Aug 12, 2023 3716 Deacon Jim McFadden

More than a Superhero

Who is your favorite hero? Have you ever met a superhero in your life?

As a kid growing up in San Francisco in the ‘50s, we had our heroes, usually of the cowboy variety— paramount of whom was John Wayne, who could go where he wanted to go, had a code that he lived by, defeated the bad guys (or those whom the society at that time deemed to be ‘bad guys’), got the girl at the end, and rode off into the sunset. As the USA was moving from a victory over the Axis powers following WWII into the perils of the Cold War (nuclear war drills, the Cuban Missile Crisis, etc.), the heroic figure of John Wayne was appealing, as we longed for a time when our trails were indeed ‘happy.’

Meet the Real Hero

Fast forward to 2022, and the desire for heroes still persists. Just look at the superhero franchises that dominate mainstream movies. The Marvel movies and their ilk, which resemble more ‘theme park’ experiences than exploring the complexities of our human experience, offer us a seemingly endless supply of superheroes (not just ‘heroes’ but ‘superheroes’!) who defeat our enemies. When dealing with the ravages of the global pandemic, the war in Europe, nuclear saber-rattling, global warming, economic uncertainty, and violence on the streets of the United States, superheroes address our desire that great men and women can overcome the dangers that are thrust upon us.

At this juncture, a Christian may raise his hand and say, “Well, we have a hero that tops any and all ‘superheroes,’ and His name is Jesus.”

That raises the question, is Jesus a hero? I don’t think so, because a hero does something that the ordinary person can’t or won’t do, so, we vicariously watch them overcome enemies, which temporarily relieves us of our anxiety until it inevitably returns with the next crisis.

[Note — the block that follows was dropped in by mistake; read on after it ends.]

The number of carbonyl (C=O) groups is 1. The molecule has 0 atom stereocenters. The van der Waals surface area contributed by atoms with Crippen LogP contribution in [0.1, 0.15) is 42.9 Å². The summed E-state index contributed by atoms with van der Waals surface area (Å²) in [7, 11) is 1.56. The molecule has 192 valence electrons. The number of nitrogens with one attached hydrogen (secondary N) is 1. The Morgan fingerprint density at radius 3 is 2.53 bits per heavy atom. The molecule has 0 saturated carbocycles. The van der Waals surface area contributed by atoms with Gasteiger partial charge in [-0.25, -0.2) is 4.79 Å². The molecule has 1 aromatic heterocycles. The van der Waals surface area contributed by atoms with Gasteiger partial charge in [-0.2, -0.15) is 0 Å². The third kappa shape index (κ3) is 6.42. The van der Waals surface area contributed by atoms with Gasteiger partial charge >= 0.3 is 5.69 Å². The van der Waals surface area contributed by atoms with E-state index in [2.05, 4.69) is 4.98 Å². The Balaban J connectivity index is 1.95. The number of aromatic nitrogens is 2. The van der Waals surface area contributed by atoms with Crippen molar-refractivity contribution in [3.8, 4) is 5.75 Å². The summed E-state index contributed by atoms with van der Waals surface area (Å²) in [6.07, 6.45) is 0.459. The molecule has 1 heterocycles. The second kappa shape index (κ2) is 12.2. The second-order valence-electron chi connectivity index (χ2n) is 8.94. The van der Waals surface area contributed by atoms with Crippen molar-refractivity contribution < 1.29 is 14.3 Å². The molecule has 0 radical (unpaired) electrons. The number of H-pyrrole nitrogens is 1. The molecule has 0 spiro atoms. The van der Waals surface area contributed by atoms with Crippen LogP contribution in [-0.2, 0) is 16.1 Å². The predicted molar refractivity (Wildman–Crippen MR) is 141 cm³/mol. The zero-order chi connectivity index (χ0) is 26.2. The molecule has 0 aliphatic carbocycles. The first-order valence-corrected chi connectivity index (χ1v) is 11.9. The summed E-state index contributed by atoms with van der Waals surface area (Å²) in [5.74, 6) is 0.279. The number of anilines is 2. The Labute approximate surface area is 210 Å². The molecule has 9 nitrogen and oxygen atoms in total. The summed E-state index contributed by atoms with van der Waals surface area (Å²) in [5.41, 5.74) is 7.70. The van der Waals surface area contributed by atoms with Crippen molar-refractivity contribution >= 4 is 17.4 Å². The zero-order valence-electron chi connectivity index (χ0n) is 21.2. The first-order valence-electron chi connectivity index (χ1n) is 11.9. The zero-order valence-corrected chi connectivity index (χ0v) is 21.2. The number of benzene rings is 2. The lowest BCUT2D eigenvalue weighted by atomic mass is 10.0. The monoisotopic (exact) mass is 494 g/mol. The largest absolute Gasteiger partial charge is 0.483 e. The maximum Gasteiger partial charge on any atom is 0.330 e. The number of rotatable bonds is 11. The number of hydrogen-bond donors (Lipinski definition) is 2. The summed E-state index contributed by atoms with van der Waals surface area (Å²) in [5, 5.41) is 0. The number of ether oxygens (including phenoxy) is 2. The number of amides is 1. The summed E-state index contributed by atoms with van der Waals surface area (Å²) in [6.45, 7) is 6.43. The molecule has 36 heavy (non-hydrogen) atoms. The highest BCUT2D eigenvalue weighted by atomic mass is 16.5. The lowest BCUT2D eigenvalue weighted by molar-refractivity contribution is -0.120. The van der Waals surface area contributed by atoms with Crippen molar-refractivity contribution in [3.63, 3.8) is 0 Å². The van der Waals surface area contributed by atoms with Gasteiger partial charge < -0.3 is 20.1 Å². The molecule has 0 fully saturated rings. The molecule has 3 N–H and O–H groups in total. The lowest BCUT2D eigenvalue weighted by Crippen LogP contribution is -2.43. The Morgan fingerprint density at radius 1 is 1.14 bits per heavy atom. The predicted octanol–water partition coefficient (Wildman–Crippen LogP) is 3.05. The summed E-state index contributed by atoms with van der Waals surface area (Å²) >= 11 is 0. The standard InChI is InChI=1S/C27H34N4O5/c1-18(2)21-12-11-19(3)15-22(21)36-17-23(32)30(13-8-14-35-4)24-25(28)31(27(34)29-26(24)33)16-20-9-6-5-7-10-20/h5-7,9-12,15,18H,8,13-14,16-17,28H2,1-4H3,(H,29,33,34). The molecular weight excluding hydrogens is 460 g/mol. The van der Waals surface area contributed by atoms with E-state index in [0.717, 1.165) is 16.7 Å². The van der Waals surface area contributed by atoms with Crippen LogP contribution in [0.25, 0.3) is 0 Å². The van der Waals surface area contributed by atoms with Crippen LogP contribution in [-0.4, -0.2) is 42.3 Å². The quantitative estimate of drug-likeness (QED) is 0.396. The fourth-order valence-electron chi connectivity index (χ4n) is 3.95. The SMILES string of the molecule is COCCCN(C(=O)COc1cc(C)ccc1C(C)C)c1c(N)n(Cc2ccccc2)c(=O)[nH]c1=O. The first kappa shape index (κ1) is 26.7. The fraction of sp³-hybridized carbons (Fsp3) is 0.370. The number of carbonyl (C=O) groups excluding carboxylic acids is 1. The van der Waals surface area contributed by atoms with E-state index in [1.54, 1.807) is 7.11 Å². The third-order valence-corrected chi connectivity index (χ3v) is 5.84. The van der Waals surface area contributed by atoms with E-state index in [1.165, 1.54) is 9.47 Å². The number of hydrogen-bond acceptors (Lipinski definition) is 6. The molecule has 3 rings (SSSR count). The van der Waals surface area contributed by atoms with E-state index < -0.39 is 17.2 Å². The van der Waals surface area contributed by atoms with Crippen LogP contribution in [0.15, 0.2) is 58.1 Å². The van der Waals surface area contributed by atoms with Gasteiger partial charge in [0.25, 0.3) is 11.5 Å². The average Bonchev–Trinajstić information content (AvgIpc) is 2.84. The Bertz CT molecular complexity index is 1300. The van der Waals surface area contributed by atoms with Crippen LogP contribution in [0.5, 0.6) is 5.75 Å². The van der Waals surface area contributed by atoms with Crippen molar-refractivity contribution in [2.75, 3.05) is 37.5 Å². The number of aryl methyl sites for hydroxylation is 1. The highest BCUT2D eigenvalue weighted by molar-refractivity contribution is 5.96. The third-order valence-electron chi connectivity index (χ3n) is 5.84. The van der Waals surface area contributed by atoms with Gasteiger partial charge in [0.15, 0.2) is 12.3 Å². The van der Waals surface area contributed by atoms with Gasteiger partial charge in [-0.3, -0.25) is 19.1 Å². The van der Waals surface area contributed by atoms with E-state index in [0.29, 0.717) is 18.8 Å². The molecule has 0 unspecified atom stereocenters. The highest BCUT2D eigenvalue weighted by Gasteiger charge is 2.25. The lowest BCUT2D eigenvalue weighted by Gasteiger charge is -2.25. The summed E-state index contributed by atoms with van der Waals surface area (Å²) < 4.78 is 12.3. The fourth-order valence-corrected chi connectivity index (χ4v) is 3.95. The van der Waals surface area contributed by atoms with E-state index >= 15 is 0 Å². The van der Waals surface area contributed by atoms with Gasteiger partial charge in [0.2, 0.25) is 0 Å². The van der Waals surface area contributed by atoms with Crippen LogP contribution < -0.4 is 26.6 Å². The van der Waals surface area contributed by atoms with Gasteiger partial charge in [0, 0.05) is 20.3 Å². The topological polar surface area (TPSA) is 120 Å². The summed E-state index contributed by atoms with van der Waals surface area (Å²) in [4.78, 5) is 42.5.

While Jesus is not a hero in the conventional sense, He definitely is a warrior of a unique kind: He is the Word of God who became human to save us from sin and death. He is going to battle with these arch-enemies, but He is not going to use weapons of aggression, violence, and destruction.

Rather, He will overcome them through mercy, forgiveness, and compassion, all brought to the fore through His Passion, Death, and Resurrection. Notice how He overcame sin and death. Beginning in the Garden of Gethsemane, He absorbed our sin—our dysfunction, disorder, inhumanity, self-absorption—and became sin. According to St. Paul: “For our sake He made Him to be sin who did not know sin, so that we might become righteousness of God in Him” (2 Corinthians 5:21). Though Jesus is not a sinner because He is divine—the second person of the Trinity—He took our sin and for a time ‘became sin,’ which killed Him. The harsh reality is that our sins killed Jesus, the Son of God.

But, the Christian story did not end on Good Friday because three days later, God the Father raised Jesus from the dead through the power of the Holy Spirit. In so doing, our arch-enemies—sin and death—were vanquished.

So, Jesus is definitely the supreme spiritual warrior, but He’s not a hero in the conventional sense. Why not?

Thread in Divine Tapestry

Jesus’ Passion, Death, and Resurrection are the key marks of the Paschal Mystery, the mystery of our Faith. Notice the ‘our.’

Jesus went through His suffering and dying —not to spare us from going through it— but to show us how to live and suffer so that we may experience resurrected life now and for eternity. You see, as baptized members of His mystical Body, the Church, we “move, live, and have our being” in Jesus (Acts 17:28).

To be sure, He wants us to believe in Him because, as we hear in John 14:6, “I am the way, the truth, and the life. No one comes to the Father except through me.” Building on that foundational belief, we’re called to be His disciples to carry out His Mission, which He gave to His Church at His Ascension (cf. Mark 16:19-20 and Matthew 28:16-20). More to it, we’re called to participate in His very Being. As Romano Guardini notes in his spiritual classic, The Lord, “we are like a thread in a divine tapestry: we realize our humanity in and through Him.” In other words, we do as Jesus modeled for us.

Participating in the Resurrected and Glorified Presence of Jesus through the Sacramental life of the Church, especially the Eucharist, we live the Paschal Mystery through the empowerment of the Holy Spirit. So, is Jesus a hero? Listen to what Peter said when Jesus asked him: “Who do people say that I am?” Peter’s reply: “You are the Messiah, the Son of the living God” (Matthew 16:17). Jesus is more than a hero; He is a warrior of a unique kind. He is the sole and universal SAVIOR!


Deacon Jim McFadden

Deacon Jim McFadden ministers at the Saint John the Baptist Catholic Church in Folsom, California. He serves in adult faith formation, baptismal preparation, spiritual direction, and prison ministry.

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